Let Freedom Ring: How America Gave My Family Hope

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As the thunderous booms of fireworks fade into the echoes our memories, I’ve had a chance to reflect on what the 4th of July personally signifies to me.  To me, it represents hope: hope to live, hope for freedom, hope for a fresh start, hope for a better tomorrow.  America, it’s history, and it’s national spirit are woven into the fabric of my family story.
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During the Korean War, my maternal grandparents, like many South Koreans, had to flee from their homes in order to escape the communist backed North Koreans who invaded the south.  My grandparents had to give up their home, their belongings, and the lives they had in order to survive.  I’ve heard their stories several times, but will never be able to fully grasp the tragedies and losses they had to endure and the sacrifices they made in order to survive.  They were blessed and fortunate that the United Nations and United States of America launched a counter-offensive from Inchon, South Korea, which eventually forced the communist forces back northwards, until an armistice was signed in 1953.  Had it not been for the sacrifices and bravery of the UN, US, and Republic of Korea soldiers, South Korea would not exist and my grandparents would potentially either have been killed or have had to live under the rule of dictators such as Kim Jong-Il or Kim Jong-Un in present day North Korea.
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In the aftermath of the Korean War, my grandfather, who had already been finding various jobs helping the US military forces, often vividly recounts one of the most fateful days of his life.  While at a US military station in South Korea, a supervisor in charge of repairing jeeps and vehicles asked if any of the South Koreans who had been working or volunteering there had any mechanic experience.  They were willing to hire workers on the spot because of the shortage of mechanics.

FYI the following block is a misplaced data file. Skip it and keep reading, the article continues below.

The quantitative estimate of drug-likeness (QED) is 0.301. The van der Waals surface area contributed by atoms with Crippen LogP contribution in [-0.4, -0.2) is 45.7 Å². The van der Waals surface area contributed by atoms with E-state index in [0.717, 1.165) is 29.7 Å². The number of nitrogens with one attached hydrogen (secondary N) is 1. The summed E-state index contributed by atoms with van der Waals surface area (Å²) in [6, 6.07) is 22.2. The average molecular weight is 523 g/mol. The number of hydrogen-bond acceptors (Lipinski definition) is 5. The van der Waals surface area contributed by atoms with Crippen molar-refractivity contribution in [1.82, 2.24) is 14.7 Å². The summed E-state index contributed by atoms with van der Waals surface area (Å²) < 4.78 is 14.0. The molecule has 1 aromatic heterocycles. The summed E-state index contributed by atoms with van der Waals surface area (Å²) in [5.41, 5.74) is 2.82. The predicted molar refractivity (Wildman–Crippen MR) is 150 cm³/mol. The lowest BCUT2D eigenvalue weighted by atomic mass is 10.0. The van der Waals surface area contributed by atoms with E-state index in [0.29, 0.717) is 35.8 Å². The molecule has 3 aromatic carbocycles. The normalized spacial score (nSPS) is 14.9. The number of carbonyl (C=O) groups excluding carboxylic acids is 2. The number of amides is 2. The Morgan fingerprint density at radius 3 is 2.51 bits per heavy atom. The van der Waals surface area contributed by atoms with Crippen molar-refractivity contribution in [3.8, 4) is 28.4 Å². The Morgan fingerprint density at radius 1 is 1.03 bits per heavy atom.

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My grandfather had no experience or skillset as a mechanic.  But, he raised his hand anyways.  He raised his hand to survive and he raised his hand because he hoped that this could be an opportunity for a better life.
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By the first day on the job, his supervisor quickly realized that my grandfather had no experience what so ever.  Fortunately, his supervisor sympathized for his situation and allowed him to stay onboard to learn the basics of being a mechanic on the fly.  My grandfather didn’t let his supervisor down.  He knew learning fast meant keeping his job and keeping his job meant he could have a better life.  He quickly learned how to repair jeeps and other vehicles and his work ethic earned him the respect of his peers and supervisors.  He was given a contract to continue his mechanic work with the US military in combat zones in the Vietnam War.  Eventually, his time and work in Vietnam led to an opportunity to come to the US.  The opportunity he had been hoping for had finally presented itself.  He knew that the US offered hope to start a fresh chapter in his family’s life.  So he took the opportunity without hesitation.
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My grandparents and their family first moved to New York City, but eventually settled in the Chicago area where my grandfather found work in construction.  My grandfather always discussed how he never had a chance at getting at an advanced education, so he swore and promised that his children would be provided with every opportunity to have one in the US.  He constantly put in overtime, working hard labor and operating heavy machinery while my grandmother sweated away working at a dry cleaning facility.  Between both of their sacrifices, they were able to make sure that their children had food on the table, a roof over their heads, clothes on their backs and could be in good school districts.  As time progressed, my grandfather’s dreams became a reality.
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He had gone from worrying about his family’s survival and losing everything, to watching his children grow up safely and begin to thrive as adults.  My mother and uncle worked their way through medical school to become physicians and my aunt became a pharmacist.  My grandfather kept his promise and his kids kept their end of the bargain of not letting his sacrifices go to waste.